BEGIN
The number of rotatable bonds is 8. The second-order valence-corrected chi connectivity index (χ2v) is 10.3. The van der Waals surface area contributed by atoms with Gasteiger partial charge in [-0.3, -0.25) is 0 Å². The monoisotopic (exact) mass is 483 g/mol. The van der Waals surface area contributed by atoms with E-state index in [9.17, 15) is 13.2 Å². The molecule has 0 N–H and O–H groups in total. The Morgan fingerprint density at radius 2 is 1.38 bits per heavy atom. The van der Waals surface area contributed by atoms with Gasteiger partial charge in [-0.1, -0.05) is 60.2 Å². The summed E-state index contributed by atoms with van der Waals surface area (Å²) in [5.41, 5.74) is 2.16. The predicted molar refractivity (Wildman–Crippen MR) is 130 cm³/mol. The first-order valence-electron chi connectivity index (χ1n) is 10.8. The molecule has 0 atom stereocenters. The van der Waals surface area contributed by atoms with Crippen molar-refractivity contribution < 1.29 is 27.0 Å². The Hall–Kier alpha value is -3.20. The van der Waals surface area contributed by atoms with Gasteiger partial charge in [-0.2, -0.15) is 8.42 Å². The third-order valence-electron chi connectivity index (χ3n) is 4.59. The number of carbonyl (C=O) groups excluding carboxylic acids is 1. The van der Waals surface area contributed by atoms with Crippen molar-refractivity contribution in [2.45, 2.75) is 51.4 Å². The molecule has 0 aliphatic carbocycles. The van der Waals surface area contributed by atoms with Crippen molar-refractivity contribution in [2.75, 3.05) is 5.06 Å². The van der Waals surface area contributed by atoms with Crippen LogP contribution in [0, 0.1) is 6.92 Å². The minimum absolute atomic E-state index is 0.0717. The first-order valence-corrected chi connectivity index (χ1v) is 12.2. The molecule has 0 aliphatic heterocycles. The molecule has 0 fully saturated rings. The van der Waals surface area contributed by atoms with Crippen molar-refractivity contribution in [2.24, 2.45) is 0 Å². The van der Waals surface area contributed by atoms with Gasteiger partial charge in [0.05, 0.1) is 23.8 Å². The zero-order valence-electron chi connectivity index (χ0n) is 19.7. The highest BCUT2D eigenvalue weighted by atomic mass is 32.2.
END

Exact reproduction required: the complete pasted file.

The number of rotatable bonds is 8. The second-order valence-corrected chi connectivity index (χ2v) is 10.3. The van der Waals surface area contributed by atoms with Gasteiger partial charge in [-0.3, -0.25) is 0 Å². The monoisotopic (exact) mass is 483 g/mol. The van der Waals surface area contributed by atoms with E-state index in [9.17, 15) is 13.2 Å². The molecule has 0 N–H and O–H groups in total. The Morgan fingerprint density at radius 2 is 1.38 bits per heavy atom. The van der Waals surface area contributed by atoms with Gasteiger partial charge in [-0.1, -0.05) is 60.2 Å². The summed E-state index contributed by atoms with van der Waals surface area (Å²) in [5.41, 5.74) is 2.16. The predicted molar refractivity (Wildman–Crippen MR) is 130 cm³/mol. The first-order valence-electron chi connectivity index (χ1n) is 10.8. The molecule has 0 atom stereocenters. The van der Waals surface area contributed by atoms with Crippen molar-refractivity contribution < 1.29 is 27.0 Å². The Hall–Kier alpha value is -3.20. The van der Waals surface area contributed by atoms with Gasteiger partial charge in [-0.2, -0.15) is 8.42 Å². The third-order valence-electron chi connectivity index (χ3n) is 4.59. The number of carbonyl (C=O) groups excluding carboxylic acids is 1. The van der Waals surface area contributed by atoms with Crippen molar-refractivity contribution in [2.45, 2.75) is 51.4 Å². The molecule has 0 aliphatic carbocycles. The van der Waals surface area contributed by atoms with Crippen molar-refractivity contribution in [2.75, 3.05) is 5.06 Å². The van der Waals surface area contributed by atoms with Crippen LogP contribution in [0, 0.1) is 6.92 Å². The minimum absolute atomic E-state index is 0.0717. The first-order valence-corrected chi connectivity index (χ1v) is 12.2. The molecule has 0 aliphatic heterocycles. The molecule has 0 fully saturated rings. The van der Waals surface area contributed by atoms with Crippen molar-refractivity contribution in [2.24, 2.45) is 0 Å². The van der Waals surface area contributed by atoms with Gasteiger partial charge in [0.05, 0.1) is 23.8 Å². The zero-order valence-electron chi connectivity index (χ0n) is 19.7. The highest BCUT2D eigenvalue weighted by atomic mass is 32.2.